Baltimoreans strongly support improvements to the city's rail system but remain sharply divided over specific alternatives for building the proposed east-west Red Line, according to a summary of public comments released by the Maryland Transit Administration.
Of the 656 individuals and organizations who submitted testimony on the Red Line project, about two-thirds supported transit improvement, the MTA said.
According to the summary, backing for light rail as the mode of transport far exceeded that for dedicated bus lanes - the other leading alternative.
But when the specific plan for building the Red Line was considered, public opinion divided between those backing the alternative supported by the Dixon administration and Baltimore business but opposed by those who live in the neighborhoods in its path.
That plan, known as Alternative 4C, would run light rail between Bayview and Woodlawn in tunnels beneath downtown, Fells Point and West Baltimore's Cooks Lane. It would run along the surface on Boston Street in Canton and Edmondson Avenue in West Baltimore, where opposition to the plan runs strong.
According to the MTA, more of those who commented supported 4C than any other plan. But the plan also drew more opposition than any other alternative, with 146 positive comments and 131 opposing comments.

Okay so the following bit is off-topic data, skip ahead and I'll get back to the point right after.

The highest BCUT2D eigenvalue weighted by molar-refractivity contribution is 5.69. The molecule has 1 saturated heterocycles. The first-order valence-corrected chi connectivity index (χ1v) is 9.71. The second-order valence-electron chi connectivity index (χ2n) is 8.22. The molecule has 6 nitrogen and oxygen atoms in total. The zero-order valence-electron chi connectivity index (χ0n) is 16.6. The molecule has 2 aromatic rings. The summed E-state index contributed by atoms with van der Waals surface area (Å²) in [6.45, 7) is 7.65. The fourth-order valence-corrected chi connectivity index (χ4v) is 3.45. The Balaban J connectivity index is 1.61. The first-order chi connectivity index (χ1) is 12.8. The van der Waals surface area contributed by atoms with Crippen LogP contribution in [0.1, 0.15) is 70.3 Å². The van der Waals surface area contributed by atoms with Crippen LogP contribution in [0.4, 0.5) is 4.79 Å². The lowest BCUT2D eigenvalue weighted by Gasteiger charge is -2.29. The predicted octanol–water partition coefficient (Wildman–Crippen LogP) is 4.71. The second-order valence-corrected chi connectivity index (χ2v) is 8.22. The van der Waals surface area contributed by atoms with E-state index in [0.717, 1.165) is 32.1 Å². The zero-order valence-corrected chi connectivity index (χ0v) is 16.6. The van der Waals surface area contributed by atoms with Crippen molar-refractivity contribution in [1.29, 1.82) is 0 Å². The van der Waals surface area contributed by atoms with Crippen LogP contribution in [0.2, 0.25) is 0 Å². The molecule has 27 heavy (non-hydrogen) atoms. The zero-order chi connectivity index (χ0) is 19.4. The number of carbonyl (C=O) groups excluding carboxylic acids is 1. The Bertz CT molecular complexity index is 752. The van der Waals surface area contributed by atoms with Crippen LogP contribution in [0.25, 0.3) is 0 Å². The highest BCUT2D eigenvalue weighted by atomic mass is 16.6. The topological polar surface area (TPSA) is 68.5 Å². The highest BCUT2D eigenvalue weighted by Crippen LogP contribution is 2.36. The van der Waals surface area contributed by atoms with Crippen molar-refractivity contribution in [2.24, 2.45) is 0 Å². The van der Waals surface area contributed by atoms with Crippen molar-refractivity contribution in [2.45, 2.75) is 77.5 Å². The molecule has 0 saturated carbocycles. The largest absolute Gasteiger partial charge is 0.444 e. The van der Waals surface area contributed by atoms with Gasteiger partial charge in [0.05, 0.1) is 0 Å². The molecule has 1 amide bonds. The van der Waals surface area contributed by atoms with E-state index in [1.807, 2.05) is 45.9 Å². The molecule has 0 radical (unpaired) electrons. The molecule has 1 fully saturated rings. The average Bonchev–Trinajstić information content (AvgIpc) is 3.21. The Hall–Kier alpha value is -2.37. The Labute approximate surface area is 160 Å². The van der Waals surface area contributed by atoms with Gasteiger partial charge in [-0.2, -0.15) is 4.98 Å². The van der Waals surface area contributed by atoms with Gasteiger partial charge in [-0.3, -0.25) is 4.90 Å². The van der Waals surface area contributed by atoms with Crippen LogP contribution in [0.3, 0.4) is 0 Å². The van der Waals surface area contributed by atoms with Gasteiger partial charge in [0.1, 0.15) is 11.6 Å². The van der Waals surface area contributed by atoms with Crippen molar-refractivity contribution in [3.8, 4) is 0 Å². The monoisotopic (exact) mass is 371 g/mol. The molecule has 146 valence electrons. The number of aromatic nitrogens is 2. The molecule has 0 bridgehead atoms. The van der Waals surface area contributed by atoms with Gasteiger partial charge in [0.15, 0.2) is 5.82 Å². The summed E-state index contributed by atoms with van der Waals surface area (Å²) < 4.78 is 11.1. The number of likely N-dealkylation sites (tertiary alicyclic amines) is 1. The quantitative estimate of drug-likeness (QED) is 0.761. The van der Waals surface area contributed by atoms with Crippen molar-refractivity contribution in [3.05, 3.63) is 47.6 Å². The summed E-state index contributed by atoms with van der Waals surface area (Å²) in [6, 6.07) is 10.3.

The comments include written statements, e-mail and testimony at public meetings. According to the MTA, 499 individuals and 157 organizations weighed in as part of the federally required process.
According to the MTA, many of the comments opposing surface light rail came from Canton and the Edmondson Village area.
It said 22 comments supported another alternative that would extend the tunneling to Boston Street and Edmondson Avenue - a plan MTA officials have called too expensive to pass federal muster.
The MTA said it received only 20 comments favoring a study of heavy rail such as the existing Metro subway - an alternative the agency had excluded earlier.
Ed Cohen, past president of the Transit Riders Action Council and a proponent of heavy rail, accused the MTA of running a flawed process that was rigged in favor of light rail connecting eight preferred employment centers. He said the comments show the public opposes Alternative 4C.
"We're looking at a failed, orchestrated campaign to sell street-running light rail on Boston Street and Edmondson Avenue," he said. "This is about serving institutions and not serving the region."
The MTA is expected to select a specific plan this summer and to send its recommendation to Gov. Martin O'Malley for a final decision.